Monday, June 4, 2012

"The food you eat can be either the safest and most powerful form of medicine or the slowest form of poison.” And my thoughts on grocery shopping....

If you want to eat healthy you have to cook for yourself, and if you want to cook for yourself you have to grocery shop (if you can afford to have someone shop and cook for you.... no need to read further).  The quote above is from Dr. Ann Wigmore, and if you've decided that healthy eating is the best medicine, you may have noticed your weekly grocery bill get a teeny bit higher.  I'm no shopping expert, but I thought I'd share a few of my little tips that help keep my fridge stocked and save some money.  Because saving money is making money, right? 

  • Stay on the sides at the market - that's where you'll find produce and proteins.  Venture to the middle only for things like coconut flour, nuts and oils
  • Eat in season - have you ever had a home grown tomato in July? Tastes waaaaayyyy better than something trucked in from Mexico in December and will be much more reasonable.  Check your local farmers markets or try Field to Plate to see what's in season in your area. 
  • Check the sales - Buy proteins when they go on sale and freeze them.  We haven't run out of chicken in over a year.  Side note - I rarely ever buy chicken breast.  Thighs are much cheaper, and more flavorful in my opinion
  • Be prepared - yes, that means make a list.  Pick some recipes you'd like to try out for the week and add those ingredients to your list.  It's much easier to eat healthy when you have a plan!  I use this app to keep organized when I'm food shopping.
  • Forgo the organic - Hold your gasps, while I would love to eat everything organic, my budget cannot accommodate.  Dr Weil has some lists what you should always buy organic (aka, the 'dirty dozen'), and items where it's no big deal.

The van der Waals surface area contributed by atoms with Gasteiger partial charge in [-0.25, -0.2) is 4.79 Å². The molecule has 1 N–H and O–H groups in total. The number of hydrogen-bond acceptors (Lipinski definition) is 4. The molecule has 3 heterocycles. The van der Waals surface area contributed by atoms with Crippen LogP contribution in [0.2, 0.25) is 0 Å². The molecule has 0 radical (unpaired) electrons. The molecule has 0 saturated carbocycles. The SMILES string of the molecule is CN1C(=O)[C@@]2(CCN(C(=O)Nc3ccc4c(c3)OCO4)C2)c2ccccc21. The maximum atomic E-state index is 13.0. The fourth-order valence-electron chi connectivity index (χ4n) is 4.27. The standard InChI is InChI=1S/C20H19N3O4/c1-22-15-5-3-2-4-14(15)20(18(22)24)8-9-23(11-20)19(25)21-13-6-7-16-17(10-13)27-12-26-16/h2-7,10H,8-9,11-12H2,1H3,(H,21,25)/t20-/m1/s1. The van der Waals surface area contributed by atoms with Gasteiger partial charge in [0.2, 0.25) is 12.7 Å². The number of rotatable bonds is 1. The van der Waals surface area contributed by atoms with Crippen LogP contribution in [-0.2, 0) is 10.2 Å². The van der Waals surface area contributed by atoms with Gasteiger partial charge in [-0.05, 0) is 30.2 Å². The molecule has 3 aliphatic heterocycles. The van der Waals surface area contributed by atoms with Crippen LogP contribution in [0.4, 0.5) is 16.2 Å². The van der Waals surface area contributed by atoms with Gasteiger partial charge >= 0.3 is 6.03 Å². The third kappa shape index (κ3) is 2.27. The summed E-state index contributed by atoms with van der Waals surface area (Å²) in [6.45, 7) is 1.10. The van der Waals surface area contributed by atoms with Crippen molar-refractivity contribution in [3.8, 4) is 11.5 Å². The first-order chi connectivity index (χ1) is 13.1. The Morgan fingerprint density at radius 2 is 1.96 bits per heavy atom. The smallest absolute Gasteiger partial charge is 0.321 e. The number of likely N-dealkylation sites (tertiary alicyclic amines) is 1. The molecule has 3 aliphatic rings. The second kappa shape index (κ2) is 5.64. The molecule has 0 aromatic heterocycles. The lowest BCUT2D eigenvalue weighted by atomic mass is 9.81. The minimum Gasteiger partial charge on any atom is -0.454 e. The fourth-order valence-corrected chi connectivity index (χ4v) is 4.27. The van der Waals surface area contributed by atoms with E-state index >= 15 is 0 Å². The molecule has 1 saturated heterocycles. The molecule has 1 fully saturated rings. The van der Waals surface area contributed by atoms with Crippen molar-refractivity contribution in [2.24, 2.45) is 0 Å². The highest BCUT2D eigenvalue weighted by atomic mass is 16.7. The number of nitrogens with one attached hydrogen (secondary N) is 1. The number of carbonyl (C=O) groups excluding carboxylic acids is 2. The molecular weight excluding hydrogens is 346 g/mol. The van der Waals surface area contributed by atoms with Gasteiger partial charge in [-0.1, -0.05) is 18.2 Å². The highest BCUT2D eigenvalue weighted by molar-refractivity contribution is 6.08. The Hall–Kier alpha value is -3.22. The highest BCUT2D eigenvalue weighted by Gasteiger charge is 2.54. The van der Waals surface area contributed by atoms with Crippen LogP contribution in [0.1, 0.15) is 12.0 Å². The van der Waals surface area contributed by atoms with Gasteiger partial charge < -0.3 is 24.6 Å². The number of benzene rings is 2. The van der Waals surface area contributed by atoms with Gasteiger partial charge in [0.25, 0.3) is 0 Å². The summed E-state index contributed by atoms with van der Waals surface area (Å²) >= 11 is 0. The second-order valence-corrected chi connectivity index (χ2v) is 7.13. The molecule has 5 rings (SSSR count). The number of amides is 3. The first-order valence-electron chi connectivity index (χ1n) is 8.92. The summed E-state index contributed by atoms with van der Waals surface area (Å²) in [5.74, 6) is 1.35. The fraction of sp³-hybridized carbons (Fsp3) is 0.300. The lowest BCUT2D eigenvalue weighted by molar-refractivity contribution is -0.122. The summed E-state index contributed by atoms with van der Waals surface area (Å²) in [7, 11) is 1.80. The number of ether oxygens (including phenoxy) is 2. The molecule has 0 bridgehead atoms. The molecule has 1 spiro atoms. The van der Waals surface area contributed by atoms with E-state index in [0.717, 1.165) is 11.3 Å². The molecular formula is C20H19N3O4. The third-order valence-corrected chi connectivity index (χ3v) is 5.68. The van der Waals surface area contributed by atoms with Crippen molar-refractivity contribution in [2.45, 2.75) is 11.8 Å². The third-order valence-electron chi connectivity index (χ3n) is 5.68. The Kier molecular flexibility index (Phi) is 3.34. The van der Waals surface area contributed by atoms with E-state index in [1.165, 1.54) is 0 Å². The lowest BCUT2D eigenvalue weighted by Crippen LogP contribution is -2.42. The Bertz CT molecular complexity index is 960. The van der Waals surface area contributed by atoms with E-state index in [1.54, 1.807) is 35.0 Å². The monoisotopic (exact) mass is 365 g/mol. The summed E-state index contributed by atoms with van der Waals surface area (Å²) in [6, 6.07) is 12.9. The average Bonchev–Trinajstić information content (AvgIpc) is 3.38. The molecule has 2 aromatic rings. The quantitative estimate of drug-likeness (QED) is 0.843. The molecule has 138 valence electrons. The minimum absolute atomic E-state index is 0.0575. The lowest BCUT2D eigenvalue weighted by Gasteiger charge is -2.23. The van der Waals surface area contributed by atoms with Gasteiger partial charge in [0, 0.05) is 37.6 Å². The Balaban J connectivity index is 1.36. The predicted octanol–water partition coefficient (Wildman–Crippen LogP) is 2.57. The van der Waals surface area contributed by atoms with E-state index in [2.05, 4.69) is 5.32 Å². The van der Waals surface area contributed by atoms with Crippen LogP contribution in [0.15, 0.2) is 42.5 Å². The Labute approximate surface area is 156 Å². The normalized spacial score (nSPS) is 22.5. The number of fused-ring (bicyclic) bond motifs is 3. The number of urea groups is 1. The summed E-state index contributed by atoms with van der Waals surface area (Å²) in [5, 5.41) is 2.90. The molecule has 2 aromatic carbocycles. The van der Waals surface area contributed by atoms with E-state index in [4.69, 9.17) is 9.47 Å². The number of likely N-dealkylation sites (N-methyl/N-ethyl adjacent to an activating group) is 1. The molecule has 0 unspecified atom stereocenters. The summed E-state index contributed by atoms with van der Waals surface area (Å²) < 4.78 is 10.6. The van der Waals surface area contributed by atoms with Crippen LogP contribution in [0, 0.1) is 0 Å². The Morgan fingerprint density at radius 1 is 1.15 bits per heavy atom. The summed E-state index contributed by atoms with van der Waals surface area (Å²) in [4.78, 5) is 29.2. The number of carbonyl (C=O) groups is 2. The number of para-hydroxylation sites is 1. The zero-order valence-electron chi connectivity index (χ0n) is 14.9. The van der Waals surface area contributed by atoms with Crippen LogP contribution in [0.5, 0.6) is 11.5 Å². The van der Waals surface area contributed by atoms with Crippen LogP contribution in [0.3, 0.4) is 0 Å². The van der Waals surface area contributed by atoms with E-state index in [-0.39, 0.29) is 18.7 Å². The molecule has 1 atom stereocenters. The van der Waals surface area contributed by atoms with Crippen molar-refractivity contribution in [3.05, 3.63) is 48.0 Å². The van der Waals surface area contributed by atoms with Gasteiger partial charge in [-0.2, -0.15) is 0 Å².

• Frozen fish isn't that bad - Not all fish is created equal.  There's plenty of info out there about the nutritional differences, but what about the environmental impact?  I love fish and want to continue eating it, I also want my future children to enjoy it, so check out the  Monterey Bay Aquarium's Seafood watch app to see what's a good, sustainable option.  For example, Bigeye tuna (also called ahi, maguro, toro) is a great choice if it comes from the Atlantic and is troll or pole & line caught, but if it comes from anywhere else avoid it!)
  • Stock the spice! - make sure you always have a lot of spices, onions, garlic, and lemons/limes on hand. On a busy weeknight, some ground beef in a pan with onions and spices can be a lifesaver.   Citrus juice and zest can also add a lot of flavor without adding calories or price.

This list is hardly complete but some food for thought.  What are your tips for finding good food and not breaking the bank? 

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